Boeing to be arraigned in court over 2 737 Max jet crashes in Indonesia, Ethiopia
FORT WORTH, Texas– Boeing officials and families of some of the passengers killed in two Boeing 737 Max jet crashes will meet face-to-face Thursday in a courtroom in Texas where the aerospace giant faces charges of which he believed he had settled two years ago.
In a brief Wednesday, lawyers for the families accused Boeing of “committing the deadliest corporate crime in U.S. history.”
The family members were never consulted before Boeing struck a deal with the US Department of Justice to avoid prosecution for fraud. About a dozen people from multiple countries are expected to testify about how the loss of loved ones has affected them.
There will be two main stages of the prosecution: Boeing will file a lawsuit, and then the passengers’ families will ask the court to impose conditions on Boeing, just as they would any criminal defendant.
The families said in a filing on Wednesday that those terms should include a court-appointed monitor to assess whether Boeing is creating a culture of safety and ethics — as the government has been promised — and that its steps to do so should be made public .
Boeing has faced civil lawsuits, congressional investigations and massive damage to its business since the crashes in 2018 and 2019, which killed a total of 346 people. However, Boeing and its top officials have avoided prosecution due to the settlement reached between the company and the government in January 2021.
Boeing has been accused of defrauding the United States to get regulators to approve the Max jet. However, the outgoing Trump administration’s Department of Justice agreed to stay prosecution and drop charges if Boeing paid $2.5 billion — mostly to airlines but including a $243.6 million fine and did not commit any other crimes for three years.
US District Judge Reed O’Connor ordered the indictment against Boeing after finding that the Justice Department had violated a victims’ rights statute by not informing families of secret negotiations with Boeing. He did not rule on a separate issue of whether Boeing should lose its immunity from prosecution.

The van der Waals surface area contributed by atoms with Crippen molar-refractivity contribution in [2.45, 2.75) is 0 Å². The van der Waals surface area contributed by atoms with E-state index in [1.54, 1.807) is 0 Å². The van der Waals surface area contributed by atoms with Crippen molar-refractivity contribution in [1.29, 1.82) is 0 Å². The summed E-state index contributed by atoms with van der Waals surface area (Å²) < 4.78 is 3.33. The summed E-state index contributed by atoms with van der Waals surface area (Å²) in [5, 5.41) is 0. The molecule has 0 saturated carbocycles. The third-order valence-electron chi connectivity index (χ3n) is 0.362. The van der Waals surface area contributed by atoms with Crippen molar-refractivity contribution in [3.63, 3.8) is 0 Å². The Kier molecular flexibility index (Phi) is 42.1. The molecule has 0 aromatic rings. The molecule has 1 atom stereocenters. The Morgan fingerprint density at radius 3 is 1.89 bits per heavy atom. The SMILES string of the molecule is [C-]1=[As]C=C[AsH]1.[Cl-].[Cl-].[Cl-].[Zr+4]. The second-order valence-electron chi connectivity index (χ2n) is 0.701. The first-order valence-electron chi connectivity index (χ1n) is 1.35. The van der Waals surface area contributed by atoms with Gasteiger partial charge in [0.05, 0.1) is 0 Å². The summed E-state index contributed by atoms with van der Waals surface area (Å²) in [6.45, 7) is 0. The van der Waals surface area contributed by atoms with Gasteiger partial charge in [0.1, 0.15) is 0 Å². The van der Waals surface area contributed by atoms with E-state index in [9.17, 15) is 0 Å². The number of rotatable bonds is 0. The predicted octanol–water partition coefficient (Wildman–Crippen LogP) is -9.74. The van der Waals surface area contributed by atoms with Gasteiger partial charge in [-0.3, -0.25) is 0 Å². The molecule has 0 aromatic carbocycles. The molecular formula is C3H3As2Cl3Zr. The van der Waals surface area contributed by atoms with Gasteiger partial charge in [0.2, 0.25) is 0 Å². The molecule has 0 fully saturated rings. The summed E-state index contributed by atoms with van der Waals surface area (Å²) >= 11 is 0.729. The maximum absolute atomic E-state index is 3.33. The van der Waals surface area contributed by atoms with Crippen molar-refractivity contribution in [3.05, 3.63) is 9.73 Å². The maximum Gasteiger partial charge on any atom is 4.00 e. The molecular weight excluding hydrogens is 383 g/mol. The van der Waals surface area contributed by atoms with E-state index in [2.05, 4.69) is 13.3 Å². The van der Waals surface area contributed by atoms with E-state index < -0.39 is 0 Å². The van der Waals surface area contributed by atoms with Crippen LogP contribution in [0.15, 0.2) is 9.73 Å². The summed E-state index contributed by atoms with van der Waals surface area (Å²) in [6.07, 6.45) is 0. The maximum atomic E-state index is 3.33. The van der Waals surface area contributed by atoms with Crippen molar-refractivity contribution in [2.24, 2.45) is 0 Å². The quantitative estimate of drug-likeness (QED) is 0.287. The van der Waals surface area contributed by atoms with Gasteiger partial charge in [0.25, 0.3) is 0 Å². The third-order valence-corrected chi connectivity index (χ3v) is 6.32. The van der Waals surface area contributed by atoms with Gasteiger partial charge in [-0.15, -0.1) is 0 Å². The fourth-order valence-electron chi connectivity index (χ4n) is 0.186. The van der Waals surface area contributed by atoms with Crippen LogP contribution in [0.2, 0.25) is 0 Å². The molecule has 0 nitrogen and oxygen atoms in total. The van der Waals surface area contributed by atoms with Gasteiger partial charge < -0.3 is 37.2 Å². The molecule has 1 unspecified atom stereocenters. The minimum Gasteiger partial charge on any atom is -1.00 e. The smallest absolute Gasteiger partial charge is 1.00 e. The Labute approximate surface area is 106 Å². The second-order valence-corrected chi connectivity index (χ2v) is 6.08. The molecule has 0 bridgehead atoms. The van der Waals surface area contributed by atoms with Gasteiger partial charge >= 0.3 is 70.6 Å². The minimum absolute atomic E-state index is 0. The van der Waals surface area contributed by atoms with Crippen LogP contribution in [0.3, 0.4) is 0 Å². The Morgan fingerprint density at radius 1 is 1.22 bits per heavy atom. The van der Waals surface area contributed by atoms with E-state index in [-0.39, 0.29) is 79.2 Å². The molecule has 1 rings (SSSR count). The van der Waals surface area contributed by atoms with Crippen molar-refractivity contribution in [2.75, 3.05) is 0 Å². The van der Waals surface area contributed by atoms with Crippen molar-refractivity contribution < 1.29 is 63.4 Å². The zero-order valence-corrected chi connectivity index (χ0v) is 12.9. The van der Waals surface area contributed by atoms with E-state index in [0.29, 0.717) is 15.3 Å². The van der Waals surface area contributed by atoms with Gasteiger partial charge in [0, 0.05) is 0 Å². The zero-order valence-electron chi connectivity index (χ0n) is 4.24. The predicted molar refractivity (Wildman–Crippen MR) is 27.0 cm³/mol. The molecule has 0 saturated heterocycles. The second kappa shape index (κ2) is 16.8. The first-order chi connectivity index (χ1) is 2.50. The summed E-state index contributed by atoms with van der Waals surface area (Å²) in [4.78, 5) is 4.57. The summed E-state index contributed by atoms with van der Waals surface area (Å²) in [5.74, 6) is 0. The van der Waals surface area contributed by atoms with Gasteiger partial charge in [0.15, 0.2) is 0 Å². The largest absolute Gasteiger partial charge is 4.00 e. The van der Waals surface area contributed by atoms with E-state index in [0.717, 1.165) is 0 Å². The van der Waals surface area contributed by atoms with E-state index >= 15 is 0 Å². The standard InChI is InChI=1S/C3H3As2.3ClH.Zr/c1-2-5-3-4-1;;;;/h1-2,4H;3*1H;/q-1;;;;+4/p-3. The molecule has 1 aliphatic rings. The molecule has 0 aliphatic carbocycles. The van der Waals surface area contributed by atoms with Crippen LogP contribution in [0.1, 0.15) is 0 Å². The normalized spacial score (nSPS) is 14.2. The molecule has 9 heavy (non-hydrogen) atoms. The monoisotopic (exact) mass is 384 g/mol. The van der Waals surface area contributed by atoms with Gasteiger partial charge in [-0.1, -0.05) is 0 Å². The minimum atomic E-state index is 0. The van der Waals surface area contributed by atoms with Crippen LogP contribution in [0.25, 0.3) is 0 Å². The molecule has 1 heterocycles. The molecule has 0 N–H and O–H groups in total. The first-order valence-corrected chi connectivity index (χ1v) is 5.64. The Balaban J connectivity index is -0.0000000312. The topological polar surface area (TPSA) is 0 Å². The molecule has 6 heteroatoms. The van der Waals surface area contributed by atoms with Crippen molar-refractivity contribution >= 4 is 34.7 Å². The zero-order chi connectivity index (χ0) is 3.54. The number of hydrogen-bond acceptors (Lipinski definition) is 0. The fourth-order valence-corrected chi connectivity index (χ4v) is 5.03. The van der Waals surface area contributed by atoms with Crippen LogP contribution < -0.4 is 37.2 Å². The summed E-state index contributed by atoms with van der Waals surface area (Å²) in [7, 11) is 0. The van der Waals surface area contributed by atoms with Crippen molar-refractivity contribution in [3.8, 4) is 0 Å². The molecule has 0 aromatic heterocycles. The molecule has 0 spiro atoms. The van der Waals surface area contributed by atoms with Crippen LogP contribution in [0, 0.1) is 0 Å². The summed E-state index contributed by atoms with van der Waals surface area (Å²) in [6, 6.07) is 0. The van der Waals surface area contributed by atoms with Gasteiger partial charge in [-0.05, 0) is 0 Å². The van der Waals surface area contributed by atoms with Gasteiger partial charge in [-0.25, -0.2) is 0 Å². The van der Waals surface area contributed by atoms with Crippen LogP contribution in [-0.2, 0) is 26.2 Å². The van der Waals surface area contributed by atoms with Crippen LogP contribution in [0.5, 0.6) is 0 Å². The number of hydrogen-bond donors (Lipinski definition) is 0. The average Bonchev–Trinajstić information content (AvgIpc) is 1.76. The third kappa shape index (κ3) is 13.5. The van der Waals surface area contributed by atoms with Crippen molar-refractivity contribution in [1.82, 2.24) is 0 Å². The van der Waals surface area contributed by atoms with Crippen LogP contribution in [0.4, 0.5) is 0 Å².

Paul Cassell, a lawyer representing the families, said he hopes testimony from relatives Thursday will persuade the Justice Department to overturn the settlement.
The Biden administration’s Justice Department has not opposed an indictment, but continues to agree with Boeing that the settlement should stand. In a court case last November, the ministry said that without the deal, the government would lose its ability to ensure Boeing enacts reforms aimed at preventing future tragedies.
The first Max passenger flight was in 2017. The first crash occurred in October 2018 in Indonesia, followed by another in March 2019 in Ethiopia.
Before both crashes, an automated flight control system that Boeing initially failed to tell airlines and pilots nosed down due to an erroneous sensor reading. Boeing accused two former employees of misleading the Federal Aviation Administration about the system known by the acronym MCAS.
One of those former employees, a test pilot, is the only person facing criminal charges in connection with the Max. A jury in Judge O’Connor’s courtroom last year found him not guilty.
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